Kim Ross, the president of Rethink Energy Florida, had similar sentiments. "We're excited by the bi-partisan support for banning fracking in Florida. The citizens have long seen that fracking is a risk Florida cannot afford for its environment, its tourism-based economy, and its communities," Ross said. "We look forward to working with these Senators to get a strong ban bill on Governor Scott's desk."
Jennifer Rubiello, state director for Environment Florida, praised Senator Young "for listening to her constituents and Floridians across the state who want a ban on fracking."
"A ban on fracking will ensure our communities, our health, and our environment are better protected. Floridians should celebrate this bill, pick up their phones, and tell their state senators to support it," Rubiello said.
Mary Gutierres, the executive director of Earth Ethics, an organization based in the Florida panhandle that could be fracked in the future said the bills are a step in the right direction.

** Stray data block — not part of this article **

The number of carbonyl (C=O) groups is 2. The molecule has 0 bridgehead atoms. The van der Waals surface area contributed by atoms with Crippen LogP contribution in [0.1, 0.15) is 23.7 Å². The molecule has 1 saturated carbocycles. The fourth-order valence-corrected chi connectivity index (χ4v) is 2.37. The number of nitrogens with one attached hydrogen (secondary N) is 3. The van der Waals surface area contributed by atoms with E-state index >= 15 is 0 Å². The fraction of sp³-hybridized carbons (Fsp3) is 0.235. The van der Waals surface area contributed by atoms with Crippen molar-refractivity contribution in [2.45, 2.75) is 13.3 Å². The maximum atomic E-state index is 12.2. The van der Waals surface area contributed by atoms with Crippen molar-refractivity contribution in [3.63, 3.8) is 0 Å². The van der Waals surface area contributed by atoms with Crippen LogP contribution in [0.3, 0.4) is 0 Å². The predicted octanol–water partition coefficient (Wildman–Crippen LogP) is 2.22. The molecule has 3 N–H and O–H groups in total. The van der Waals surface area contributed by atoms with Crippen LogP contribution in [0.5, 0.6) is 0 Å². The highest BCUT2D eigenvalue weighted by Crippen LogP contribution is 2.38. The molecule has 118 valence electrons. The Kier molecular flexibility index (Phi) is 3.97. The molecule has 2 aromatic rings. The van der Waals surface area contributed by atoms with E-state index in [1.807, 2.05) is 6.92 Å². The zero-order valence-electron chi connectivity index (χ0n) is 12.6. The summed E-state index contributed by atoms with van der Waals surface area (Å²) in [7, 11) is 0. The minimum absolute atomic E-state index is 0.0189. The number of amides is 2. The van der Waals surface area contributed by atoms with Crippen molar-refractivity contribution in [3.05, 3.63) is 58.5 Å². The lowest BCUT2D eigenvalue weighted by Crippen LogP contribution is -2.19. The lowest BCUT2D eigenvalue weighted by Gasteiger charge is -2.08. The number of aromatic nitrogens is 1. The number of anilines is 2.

"We need to ensure that our environment and public health are protected from the hazards that fracking poses," she said.
EcoWatch Daily Newsletter
Bernie Sanders has become the first contender in the crowded 2020 Democratic presidential primary field to pledge to offset all of the greenhouse gas emissions released by campaign travel, The Huffington Post reported Thursday.
The record flooding in the Midwest that has now been blamed for four deaths could also have lasting consequences for the region's many farmers.
By Ana Santos Rutschman
The world of food and drug regulation was rocked earlier this month by the news of a change in leadership at the Food and Drug Administration. Commissioner Scott Gottlieb resigned and will step down in early April. His temporary replacement is Dr. Ned Sharpless, director of the National Cancer Institute.
On Wednesday the U.S. Environmental Protection Agency (EPA) announced the first 20 chemicals it plans to prioritize as "high priority" for assessment under the Toxic Substances Control Act. Given the EPA's record of malfeasance on chemicals policy over the past two years, it is clear that these are chemicals that EPA is prioritizing to ensure that they are not properly evaluated or regulated.
Which conventionally-grown fruits and vegetables in the U.S. are most contaminated with pesticides? That's the question that the Environmental Working Group answers every year with its "Dirty Dozen" list of produce with the highest concentration of pesticides after being washed or peeled.